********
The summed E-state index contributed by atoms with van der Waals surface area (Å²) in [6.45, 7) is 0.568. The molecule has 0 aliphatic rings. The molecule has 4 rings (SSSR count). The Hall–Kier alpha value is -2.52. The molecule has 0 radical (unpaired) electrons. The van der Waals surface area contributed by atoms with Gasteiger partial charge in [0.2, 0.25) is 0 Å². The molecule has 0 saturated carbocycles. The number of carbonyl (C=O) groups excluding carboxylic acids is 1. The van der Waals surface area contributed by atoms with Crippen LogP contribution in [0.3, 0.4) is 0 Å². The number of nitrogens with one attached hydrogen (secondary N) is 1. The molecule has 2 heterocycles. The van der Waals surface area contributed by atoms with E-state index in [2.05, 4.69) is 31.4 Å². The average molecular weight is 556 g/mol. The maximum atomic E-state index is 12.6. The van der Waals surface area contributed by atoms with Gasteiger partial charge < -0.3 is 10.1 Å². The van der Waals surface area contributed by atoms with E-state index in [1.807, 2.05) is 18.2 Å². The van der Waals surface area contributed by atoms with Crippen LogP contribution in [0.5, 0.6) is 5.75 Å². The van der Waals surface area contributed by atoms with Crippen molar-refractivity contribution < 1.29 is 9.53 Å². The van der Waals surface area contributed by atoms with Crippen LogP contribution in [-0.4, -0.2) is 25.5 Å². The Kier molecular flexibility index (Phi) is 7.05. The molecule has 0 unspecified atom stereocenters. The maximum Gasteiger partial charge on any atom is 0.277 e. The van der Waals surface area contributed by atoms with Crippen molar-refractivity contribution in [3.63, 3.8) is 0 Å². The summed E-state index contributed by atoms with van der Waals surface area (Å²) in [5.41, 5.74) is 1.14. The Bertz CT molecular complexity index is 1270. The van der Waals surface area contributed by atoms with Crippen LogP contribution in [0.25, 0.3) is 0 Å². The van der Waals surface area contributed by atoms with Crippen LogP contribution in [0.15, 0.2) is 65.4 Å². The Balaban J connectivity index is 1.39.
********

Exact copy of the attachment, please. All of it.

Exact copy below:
The summed E-state index contributed by atoms with van der Waals surface area (Å²) in [6.45, 7) is 0.568. The molecule has 0 aliphatic rings. The molecule has 4 rings (SSSR count). The Hall–Kier alpha value is -2.52. The molecule has 0 radical (unpaired) electrons. The van der Waals surface area contributed by atoms with Gasteiger partial charge in [0.2, 0.25) is 0 Å². The molecule has 0 saturated carbocycles. The number of carbonyl (C=O) groups excluding carboxylic acids is 1. The van der Waals surface area contributed by atoms with Crippen LogP contribution in [0.3, 0.4) is 0 Å². The number of nitrogens with one attached hydrogen (secondary N) is 1. The molecule has 2 heterocycles. The van der Waals surface area contributed by atoms with E-state index in [2.05, 4.69) is 31.4 Å². The average molecular weight is 556 g/mol. The maximum atomic E-state index is 12.6. The van der Waals surface area contributed by atoms with Gasteiger partial charge < -0.3 is 10.1 Å². The van der Waals surface area contributed by atoms with E-state index in [1.807, 2.05) is 18.2 Å². The van der Waals surface area contributed by atoms with Crippen LogP contribution in [0.5, 0.6) is 5.75 Å². The van der Waals surface area contributed by atoms with Crippen molar-refractivity contribution < 1.29 is 9.53 Å². The van der Waals surface area contributed by atoms with Crippen LogP contribution in [-0.4, -0.2) is 25.5 Å². The Kier molecular flexibility index (Phi) is 7.05. The molecule has 0 unspecified atom stereocenters. The maximum Gasteiger partial charge on any atom is 0.277 e. The van der Waals surface area contributed by atoms with Crippen molar-refractivity contribution in [3.63, 3.8) is 0 Å². The summed E-state index contributed by atoms with van der Waals surface area (Å²) in [5.41, 5.74) is 1.14. The Bertz CT molecular complexity index is 1270. The van der Waals surface area contributed by atoms with Crippen LogP contribution in [0.25, 0.3) is 0 Å². The van der Waals surface area contributed by atoms with Crippen LogP contribution in [0.15, 0.2) is 65.4 Å². The Balaban J connectivity index is 1.39.